Turnsole [ˈtəːnsəʊl ] - A plant whose flowers are said to turn with the sun.
turnsōle is a floor lamp design. Made to fit an industrial-style interior; to add warmth and coziness to what others might consider a harsh environment.
The main idea behind this design was to create an object that would portray mindfulness, peace, love of life. A statue that turns its face towards the sun, enjoying the warmth, the light, the moment.
The legs of the lamp are tied together with three ropes, connected at the centre. This provides tension in only one axis, allowing the legs to move sideways with ease, but prevents the legs from moving back and forth. This makes the lamp stable even if one of the legs were suddenly moved, i.e. in an event of tripping over the wire, or one of the lamp’s legs.
The three connecting ropes are attached to a steel turnbuckle, which allows adjusting the tension and the width of the tripod. Turning, tightening the turnbuckle creates a force that pulls the legs together, but the spacer at the top pushes them outwards. This simply adds tension to all the parts of the lamp - increases its stability.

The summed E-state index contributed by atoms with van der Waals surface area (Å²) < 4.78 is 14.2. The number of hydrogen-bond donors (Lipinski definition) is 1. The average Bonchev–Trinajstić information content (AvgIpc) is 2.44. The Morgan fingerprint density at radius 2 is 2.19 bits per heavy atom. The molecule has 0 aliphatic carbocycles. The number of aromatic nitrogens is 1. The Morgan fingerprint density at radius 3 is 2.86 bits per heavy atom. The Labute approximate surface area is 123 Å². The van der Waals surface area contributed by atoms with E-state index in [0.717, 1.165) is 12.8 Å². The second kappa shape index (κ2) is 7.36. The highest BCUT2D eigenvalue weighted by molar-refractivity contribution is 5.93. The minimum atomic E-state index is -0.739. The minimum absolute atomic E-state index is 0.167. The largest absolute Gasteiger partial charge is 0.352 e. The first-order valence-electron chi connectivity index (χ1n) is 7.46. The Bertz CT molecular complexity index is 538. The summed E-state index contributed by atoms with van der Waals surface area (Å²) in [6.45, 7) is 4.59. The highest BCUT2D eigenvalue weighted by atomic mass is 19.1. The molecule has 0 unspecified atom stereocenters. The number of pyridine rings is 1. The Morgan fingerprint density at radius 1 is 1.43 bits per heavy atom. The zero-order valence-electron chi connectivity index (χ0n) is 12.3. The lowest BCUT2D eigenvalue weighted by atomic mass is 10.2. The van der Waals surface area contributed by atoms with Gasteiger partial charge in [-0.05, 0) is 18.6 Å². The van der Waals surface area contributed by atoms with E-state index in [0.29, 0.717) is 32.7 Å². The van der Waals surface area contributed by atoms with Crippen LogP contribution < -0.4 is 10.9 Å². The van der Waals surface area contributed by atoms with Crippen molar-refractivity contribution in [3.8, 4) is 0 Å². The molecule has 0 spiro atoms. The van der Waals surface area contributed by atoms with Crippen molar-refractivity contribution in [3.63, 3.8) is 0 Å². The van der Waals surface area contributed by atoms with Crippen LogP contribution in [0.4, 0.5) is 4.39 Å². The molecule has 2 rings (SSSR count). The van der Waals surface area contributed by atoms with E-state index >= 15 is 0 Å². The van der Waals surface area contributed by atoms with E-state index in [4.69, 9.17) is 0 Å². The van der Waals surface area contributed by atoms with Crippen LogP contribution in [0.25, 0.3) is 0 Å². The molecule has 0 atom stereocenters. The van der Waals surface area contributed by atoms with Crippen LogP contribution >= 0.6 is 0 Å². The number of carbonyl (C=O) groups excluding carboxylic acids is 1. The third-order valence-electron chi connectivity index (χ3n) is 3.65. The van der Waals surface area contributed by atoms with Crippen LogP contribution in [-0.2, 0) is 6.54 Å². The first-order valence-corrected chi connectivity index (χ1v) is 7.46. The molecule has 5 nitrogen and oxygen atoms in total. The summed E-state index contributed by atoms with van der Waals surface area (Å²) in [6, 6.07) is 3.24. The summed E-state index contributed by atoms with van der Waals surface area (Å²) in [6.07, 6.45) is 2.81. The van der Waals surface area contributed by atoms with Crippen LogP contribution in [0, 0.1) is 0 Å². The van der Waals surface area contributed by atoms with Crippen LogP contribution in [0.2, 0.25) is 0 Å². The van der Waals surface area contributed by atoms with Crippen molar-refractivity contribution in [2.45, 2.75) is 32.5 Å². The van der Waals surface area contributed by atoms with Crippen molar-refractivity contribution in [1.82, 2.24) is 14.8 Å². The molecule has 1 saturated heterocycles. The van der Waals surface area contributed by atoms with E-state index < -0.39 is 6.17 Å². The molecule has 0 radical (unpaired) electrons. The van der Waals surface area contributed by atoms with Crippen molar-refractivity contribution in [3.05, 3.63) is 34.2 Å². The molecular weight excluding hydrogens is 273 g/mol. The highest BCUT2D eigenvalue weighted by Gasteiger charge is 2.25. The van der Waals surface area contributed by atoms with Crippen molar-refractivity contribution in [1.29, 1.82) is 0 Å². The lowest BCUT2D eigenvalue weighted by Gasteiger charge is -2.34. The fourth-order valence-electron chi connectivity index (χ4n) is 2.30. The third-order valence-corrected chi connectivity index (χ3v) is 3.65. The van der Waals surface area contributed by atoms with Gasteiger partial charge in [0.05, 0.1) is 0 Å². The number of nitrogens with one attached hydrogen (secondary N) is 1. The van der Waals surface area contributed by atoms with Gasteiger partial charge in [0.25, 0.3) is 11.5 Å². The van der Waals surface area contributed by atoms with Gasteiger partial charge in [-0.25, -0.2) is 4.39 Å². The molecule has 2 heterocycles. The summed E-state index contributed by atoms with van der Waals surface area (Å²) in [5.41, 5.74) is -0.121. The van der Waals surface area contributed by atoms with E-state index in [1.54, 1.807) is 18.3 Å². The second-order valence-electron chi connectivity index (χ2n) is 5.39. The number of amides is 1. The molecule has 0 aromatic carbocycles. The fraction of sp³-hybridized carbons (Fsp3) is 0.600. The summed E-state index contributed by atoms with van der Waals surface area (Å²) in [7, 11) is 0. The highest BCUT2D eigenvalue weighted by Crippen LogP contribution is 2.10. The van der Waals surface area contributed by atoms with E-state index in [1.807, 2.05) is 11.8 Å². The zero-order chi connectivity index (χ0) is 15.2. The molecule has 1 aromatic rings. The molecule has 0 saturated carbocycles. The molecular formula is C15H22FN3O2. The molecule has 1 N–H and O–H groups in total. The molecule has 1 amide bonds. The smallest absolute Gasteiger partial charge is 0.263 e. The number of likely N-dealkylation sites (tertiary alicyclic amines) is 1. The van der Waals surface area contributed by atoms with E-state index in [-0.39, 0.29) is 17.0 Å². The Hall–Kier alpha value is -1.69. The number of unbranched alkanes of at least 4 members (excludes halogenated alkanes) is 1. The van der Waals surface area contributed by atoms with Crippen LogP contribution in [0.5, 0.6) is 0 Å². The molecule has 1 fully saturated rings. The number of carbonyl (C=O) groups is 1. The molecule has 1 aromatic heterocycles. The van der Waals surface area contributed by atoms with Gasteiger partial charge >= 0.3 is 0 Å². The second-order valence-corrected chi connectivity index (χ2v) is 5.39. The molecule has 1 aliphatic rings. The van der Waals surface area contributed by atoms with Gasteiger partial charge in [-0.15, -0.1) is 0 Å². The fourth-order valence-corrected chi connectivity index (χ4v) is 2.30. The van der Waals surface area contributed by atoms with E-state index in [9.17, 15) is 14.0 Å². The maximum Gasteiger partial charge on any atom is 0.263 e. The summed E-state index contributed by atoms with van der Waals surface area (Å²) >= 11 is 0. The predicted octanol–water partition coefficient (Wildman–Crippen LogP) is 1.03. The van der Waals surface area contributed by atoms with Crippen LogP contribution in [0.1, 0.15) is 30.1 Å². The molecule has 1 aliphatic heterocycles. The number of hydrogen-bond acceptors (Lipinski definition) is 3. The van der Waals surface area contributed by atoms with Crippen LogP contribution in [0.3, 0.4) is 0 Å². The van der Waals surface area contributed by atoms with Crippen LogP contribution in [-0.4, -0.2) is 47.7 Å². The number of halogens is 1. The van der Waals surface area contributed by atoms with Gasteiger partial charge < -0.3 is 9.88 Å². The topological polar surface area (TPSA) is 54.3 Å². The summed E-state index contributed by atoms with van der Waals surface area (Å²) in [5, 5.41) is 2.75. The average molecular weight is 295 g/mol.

Industrial with intention.
Ropes were used to tie the rough, industrial parts of the assembly together. People have relied on ropes for thousands of years to attach, assemble, hold, hang, and strengthen, but their use have been phased out as the industry evolved. Arguably, ropes and knots have a pleasing aesthetic that awakens the warm feelings towards the industry of the past.
The main element should always be pointed at a wall. That way the hemisphere always looks at the brightest spot, it always faces the light.
Tripods are very graceful in their nature. They can hold a heavy load on their relatively thin legs; their pose creates a feeling of lightness, precision and grace. It does not clutter nor visually occupy space. Three tiny points that touch the ground is all it takes.